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High temperature hardness

  • 1.  High temperature hardness

    Posted 03-10-2021 17:19
    I am seeking a high-temperature hardness tester. Greatly appreciate it if you can share some information!


    Yuan Li
    University of Tennessee
    Knoxville TN
    (865) 438-9977

  • 2.  RE: High temperature hardness

    Posted 03-16-2021 13:48
    Are you looking to a testing facility that does high temperature hardness testing?

    Carrie Hawk
    ASM International
    Community Engagement Specialist


  • 3.  RE: High temperature hardness

    Posted 03-16-2021 15:26
     I have been waiting to see who else responds. How hot do you need for the testing? We had an old Marshall Hot Hardness tester, model P11-64-3, that is designed to run in a moderate vacuum (~ 5 x 10-5 torr). It has a warnings to not run the sapphire indenter above 1,600 C but I don't think we ever ran ours over 1,400 C. It is a Vickers/Knoop machine and uses loads up to several kilograms. Probably state of the art in 1964. I am curious what current state of the art is.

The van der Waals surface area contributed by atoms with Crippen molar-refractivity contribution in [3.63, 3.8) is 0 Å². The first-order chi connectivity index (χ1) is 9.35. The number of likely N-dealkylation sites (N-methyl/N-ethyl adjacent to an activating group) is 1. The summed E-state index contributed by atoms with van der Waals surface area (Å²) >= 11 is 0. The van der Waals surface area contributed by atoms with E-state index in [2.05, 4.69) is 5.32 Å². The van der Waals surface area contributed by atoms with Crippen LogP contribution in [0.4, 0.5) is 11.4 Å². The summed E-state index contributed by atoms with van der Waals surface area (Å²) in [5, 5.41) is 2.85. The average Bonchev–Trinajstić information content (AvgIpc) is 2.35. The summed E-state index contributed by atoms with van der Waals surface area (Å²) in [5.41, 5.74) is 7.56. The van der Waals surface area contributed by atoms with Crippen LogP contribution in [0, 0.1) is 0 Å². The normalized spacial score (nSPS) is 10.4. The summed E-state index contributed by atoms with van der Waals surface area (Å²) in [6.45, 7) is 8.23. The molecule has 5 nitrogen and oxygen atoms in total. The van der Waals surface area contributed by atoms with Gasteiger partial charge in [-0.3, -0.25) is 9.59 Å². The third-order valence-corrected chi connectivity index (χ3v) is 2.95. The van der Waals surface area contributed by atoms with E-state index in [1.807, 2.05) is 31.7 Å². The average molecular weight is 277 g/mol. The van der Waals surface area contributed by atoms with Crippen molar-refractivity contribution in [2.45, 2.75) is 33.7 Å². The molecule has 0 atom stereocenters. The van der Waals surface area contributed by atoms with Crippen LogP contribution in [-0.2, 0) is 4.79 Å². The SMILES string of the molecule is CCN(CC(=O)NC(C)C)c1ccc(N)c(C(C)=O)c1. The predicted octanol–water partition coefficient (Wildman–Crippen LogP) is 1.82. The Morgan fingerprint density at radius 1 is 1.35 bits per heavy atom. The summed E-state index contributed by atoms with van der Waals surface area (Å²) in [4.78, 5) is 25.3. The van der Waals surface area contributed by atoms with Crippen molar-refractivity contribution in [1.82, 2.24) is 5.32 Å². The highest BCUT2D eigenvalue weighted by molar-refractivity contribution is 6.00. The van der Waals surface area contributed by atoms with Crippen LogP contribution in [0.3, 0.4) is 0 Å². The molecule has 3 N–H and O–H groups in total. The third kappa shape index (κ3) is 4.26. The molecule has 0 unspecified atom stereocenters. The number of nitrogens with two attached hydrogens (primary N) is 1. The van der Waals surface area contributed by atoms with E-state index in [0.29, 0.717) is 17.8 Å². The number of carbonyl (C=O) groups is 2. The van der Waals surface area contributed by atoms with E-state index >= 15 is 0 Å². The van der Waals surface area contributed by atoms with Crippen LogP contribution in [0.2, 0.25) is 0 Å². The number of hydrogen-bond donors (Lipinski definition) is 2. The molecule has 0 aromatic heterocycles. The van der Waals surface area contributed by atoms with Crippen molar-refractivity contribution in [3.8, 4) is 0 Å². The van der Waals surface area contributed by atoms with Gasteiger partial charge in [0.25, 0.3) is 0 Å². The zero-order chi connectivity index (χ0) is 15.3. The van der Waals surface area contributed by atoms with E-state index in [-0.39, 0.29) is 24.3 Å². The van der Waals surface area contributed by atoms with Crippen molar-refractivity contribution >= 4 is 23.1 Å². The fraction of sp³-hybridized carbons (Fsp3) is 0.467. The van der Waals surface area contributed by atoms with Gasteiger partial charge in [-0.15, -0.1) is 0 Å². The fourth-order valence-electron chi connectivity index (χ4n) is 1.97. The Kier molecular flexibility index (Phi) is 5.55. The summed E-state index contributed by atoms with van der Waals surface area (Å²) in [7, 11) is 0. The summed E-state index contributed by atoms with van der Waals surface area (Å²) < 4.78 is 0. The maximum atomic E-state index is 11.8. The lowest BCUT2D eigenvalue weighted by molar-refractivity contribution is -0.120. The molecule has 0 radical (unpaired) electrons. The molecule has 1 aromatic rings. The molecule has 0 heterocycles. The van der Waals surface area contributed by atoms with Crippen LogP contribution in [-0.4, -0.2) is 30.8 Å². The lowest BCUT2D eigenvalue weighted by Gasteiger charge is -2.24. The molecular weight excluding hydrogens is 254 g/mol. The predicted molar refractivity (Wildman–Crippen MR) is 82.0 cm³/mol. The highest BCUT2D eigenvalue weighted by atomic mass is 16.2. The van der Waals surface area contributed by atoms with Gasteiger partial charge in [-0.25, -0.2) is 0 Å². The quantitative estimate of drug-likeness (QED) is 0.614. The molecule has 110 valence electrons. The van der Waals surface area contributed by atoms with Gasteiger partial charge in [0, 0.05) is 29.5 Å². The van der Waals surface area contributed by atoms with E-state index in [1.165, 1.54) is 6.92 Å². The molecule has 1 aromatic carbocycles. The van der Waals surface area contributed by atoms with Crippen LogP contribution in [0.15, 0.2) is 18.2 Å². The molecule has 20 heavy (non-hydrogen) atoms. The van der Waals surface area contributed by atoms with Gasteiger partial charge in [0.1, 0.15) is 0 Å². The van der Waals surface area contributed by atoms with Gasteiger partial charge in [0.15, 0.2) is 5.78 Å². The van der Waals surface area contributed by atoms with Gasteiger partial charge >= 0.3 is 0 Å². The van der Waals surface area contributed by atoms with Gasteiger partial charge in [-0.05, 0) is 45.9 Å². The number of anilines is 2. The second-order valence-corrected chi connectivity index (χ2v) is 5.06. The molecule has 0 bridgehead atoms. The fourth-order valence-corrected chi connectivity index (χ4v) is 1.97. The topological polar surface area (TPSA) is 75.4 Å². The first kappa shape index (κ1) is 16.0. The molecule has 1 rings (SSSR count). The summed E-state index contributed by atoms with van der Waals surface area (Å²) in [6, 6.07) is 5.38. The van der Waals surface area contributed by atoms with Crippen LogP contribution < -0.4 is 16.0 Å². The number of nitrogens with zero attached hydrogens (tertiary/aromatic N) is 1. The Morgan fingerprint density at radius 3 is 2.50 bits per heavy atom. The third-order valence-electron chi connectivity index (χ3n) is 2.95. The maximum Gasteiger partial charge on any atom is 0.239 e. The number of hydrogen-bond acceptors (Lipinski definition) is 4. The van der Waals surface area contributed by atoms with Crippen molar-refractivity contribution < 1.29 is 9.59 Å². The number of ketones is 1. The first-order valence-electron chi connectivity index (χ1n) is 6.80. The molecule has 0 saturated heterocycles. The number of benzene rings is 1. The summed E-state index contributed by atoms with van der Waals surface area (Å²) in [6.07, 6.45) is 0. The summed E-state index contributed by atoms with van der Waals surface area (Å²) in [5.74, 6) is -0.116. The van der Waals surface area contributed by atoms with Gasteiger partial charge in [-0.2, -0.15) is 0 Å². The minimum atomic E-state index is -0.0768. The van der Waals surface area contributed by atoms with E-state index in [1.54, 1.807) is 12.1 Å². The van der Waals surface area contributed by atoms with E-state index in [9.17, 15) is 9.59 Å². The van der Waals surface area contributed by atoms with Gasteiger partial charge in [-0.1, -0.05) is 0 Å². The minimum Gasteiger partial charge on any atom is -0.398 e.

Maybe there are some in the used market?

    Joseph Tylczak
    Department of Energy, National Energy Technology Laboratory
    Albany OR
    (541) 928-2193

  • 4.  RE: High temperature hardness

    Posted 16 days ago
    Dear Yuan,

    Are you interested in an elevated hardness tester at the macro-mechanical or micro-mechanical level? Or are you interested in nanomechanical through micro-mechanical levels? If it is the latter, you are just around the corner from the KLA Instruments Group / Nano Indenter team, which previously operated under the umbrella of Nanomechanics, Inc. corporate banner. While I do not have a high-temp nanoindenter from KLA myself, I have three KLA nanoindenters that I operate and manage. Accordingly, I've learned about their elevated temp as well as high temp options and would suggest that you consider reaching out to them. Feel free to note that I recommended you check them out since I have had the pleasure of working with a number of engineers there. Here is some info for the high temp in-situ option:​.

    Bryer C. Sousa, WPI​

    Bryer Sousa
    PhD Candidate
    Worcester Polytechnic Institute
    Worcester MA